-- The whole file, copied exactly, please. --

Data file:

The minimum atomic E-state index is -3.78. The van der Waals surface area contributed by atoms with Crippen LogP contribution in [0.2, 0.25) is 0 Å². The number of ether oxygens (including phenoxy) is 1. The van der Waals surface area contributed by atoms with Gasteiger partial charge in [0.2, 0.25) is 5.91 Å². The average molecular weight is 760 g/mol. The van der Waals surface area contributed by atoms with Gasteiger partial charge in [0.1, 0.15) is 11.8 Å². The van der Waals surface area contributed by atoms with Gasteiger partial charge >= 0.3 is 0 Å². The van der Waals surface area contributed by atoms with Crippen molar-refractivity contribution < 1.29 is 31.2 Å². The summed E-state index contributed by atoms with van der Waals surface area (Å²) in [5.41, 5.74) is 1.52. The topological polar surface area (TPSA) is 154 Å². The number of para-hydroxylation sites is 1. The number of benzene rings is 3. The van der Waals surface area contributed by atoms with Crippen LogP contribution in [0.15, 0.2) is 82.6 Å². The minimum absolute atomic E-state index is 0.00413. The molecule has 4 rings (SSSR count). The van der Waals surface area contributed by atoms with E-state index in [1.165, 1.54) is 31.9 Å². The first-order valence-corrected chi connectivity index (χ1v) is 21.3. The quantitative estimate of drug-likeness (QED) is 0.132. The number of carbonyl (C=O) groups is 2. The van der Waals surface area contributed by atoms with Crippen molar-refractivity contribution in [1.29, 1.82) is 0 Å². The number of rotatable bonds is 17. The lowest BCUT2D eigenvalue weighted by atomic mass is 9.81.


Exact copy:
The minimum atomic E-state index is -3.78. The van der Waals surface area contributed by atoms with Crippen LogP contribution in [0.2, 0.25) is 0 Å². The number of ether oxygens (including phenoxy) is 1. The van der Waals surface area contributed by atoms with Gasteiger partial charge in [0.2, 0.25) is 5.91 Å². The average molecular weight is 760 g/mol. The van der Waals surface area contributed by atoms with Gasteiger partial charge in [0.1, 0.15) is 11.8 Å². The van der Waals surface area contributed by atoms with Gasteiger partial charge >= 0.3 is 0 Å². The van der Waals surface area contributed by atoms with Crippen molar-refractivity contribution < 1.29 is 31.2 Å². The summed E-state index contributed by atoms with van der Waals surface area (Å²) in [5.41, 5.74) is 1.52. The topological polar surface area (TPSA) is 154 Å². The number of para-hydroxylation sites is 1. The number of benzene rings is 3. The van der Waals surface area contributed by atoms with Crippen LogP contribution in [0.15, 0.2) is 82.6 Å². The minimum absolute atomic E-state index is 0.00413. The molecule has 4 rings (SSSR count). The van der Waals surface area contributed by atoms with E-state index in [1.165, 1.54) is 31.9 Å². The first-order valence-corrected chi connectivity index (χ1v) is 21.3. The quantitative estimate of drug-likeness (QED) is 0.132. The number of carbonyl (C=O) groups is 2. The van der Waals surface area contributed by atoms with Crippen molar-refractivity contribution in [1.29, 1.82) is 0 Å². The number of rotatable bonds is 17. The lowest BCUT2D eigenvalue weighted by atomic mass is 9.81.